Perhaps this is what makes Jim Fisher, talk-show host for WOC 1420AM for more than three decades, such a valued contributor to the genre. Whether you agree with him or not, he is one of us.

The Jim Fisher Show, heard Mondays through Fridays from 2 to 5:30 p.m., is a rarity. Not only has he maintained his program for 31 years and counting, but his show continues to be a commercial success. Clients get on waiting lists to be endorsed by Fisher, who has final say on which local advertisers he will pitch for. And his show consistently generates local advertising revenues that compete with nationally syndicated heavy-hitters such as Rush Limbaugh and Sean Hannity, who also air on WOC.

In an interview with this Quad Cities icon, Jim was charmingly frank in his assessment of his own success: “I have been blessed or cursed with a certain voice. I have never applied for a job. The Armed Forces Radio & Television Service asked me to work a volunteer shift while I was enlisted in the military in Asia. I ended up taking the licensing test here in the U.S. in the 1960s for commercial broadcasting.”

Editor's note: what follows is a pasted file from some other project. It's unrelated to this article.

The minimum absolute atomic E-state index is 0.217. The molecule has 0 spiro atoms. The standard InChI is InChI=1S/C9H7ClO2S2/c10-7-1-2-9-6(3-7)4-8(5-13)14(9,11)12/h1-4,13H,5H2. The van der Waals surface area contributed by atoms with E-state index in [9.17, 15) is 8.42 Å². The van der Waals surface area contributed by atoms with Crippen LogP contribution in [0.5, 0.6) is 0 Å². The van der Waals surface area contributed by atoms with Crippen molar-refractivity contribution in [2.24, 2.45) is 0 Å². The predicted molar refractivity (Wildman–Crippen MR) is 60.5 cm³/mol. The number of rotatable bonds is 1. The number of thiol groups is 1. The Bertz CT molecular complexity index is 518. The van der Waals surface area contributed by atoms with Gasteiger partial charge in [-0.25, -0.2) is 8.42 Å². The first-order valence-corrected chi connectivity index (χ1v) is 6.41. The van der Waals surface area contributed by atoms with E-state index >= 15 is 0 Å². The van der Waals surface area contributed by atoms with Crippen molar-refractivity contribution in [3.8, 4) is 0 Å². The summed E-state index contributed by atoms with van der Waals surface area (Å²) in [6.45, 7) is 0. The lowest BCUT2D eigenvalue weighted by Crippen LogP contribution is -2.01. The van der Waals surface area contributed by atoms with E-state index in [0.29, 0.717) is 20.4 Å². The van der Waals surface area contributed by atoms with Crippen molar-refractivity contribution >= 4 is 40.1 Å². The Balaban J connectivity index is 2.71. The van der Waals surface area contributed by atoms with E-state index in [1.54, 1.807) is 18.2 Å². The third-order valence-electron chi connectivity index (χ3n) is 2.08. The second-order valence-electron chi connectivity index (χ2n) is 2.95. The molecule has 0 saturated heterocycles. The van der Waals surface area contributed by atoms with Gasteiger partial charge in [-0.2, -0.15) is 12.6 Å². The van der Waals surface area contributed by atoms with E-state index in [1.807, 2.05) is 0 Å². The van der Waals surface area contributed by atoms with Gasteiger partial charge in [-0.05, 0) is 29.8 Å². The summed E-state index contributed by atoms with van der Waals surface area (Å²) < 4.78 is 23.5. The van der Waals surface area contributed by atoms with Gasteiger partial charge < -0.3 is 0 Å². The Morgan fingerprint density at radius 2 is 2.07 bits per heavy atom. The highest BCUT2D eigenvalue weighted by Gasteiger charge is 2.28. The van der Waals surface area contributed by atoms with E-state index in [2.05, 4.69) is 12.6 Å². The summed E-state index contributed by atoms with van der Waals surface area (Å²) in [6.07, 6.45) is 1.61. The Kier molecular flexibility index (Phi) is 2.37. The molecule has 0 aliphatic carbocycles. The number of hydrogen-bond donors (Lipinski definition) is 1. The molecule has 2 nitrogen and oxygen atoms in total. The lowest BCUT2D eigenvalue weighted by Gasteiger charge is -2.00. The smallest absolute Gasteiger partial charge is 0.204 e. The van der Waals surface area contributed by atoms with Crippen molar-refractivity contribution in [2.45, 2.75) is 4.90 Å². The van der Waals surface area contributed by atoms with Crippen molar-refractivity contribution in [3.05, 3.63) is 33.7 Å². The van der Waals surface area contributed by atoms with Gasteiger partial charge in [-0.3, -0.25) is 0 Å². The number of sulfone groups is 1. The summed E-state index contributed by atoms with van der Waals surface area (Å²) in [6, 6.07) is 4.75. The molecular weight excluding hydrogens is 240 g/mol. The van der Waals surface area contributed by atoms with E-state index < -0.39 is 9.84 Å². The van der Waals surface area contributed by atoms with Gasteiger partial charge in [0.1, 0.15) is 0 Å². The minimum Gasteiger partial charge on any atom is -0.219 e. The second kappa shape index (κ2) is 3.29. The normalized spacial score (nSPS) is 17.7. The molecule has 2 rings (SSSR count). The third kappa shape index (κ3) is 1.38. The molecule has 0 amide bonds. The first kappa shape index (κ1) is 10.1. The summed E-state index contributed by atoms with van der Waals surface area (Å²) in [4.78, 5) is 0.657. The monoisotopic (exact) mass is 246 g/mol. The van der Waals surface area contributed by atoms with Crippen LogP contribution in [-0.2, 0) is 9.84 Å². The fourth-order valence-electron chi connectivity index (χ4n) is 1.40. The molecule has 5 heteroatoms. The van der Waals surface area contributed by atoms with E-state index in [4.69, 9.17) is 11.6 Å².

Nora DeJohn, RIP (1940-2011) PDF Print E-mail
In Memorium
Written by Karen Anderson   
Thursday, 05 May 2011 14:04

Nora DeJohnOn May 21, Nora DeJohn’s children will bring their mother back to Davenport for burial. Nora died in Pennsylvania on January 10 after a five-year battle with breast cancer. This will be a funeral to remember with a mass at St. Ambrose Chapel, Celtic bagpipers leading the way to the cemetery, and live Celtic music at an afternoon luncheon/reunion at the German American Heritage Center.

Her early career as a public-school teacher, community organizer for Eastside Development Corporation, and nutritional counselor for the Iowa State Extension service took her to all corners of the central city and familiarized her with many diverse public causes. Friends from a broad spectrum of community groups will be attending her Davenport memorial to help celebrate the indelible mark she left upon our town.

 
Collecting Stories: Aledo’s Deb Bowen Makes the Holocaust – and Its Survivors – Real to Children with “A Book by Me” PDF Print E-mail
Feature Stories
Written by Jeff Ignatius   
Thursday, 14 April 2011 08:27

Deb Bowen is the first to admit that she didn’t have a plan for what has become A Book by Me, a series of short books for children, mostly about Holocaust survivors, written and illustrated primarily by middle- and high-school students.

“I don’t really know why I took the initiative to do it [initially], except that I felt their stories were so important,” she said last week.

The seed was planted in 2003, when she attended a Yom HaShoah event so her daughter could get extra credit at school. There, she learned that three Holocaust survivors in the Quad Cities were all named Esther. “I’d never been to a synagogue before” that Holocaust remembrance, said Bowen, who’s a Christian.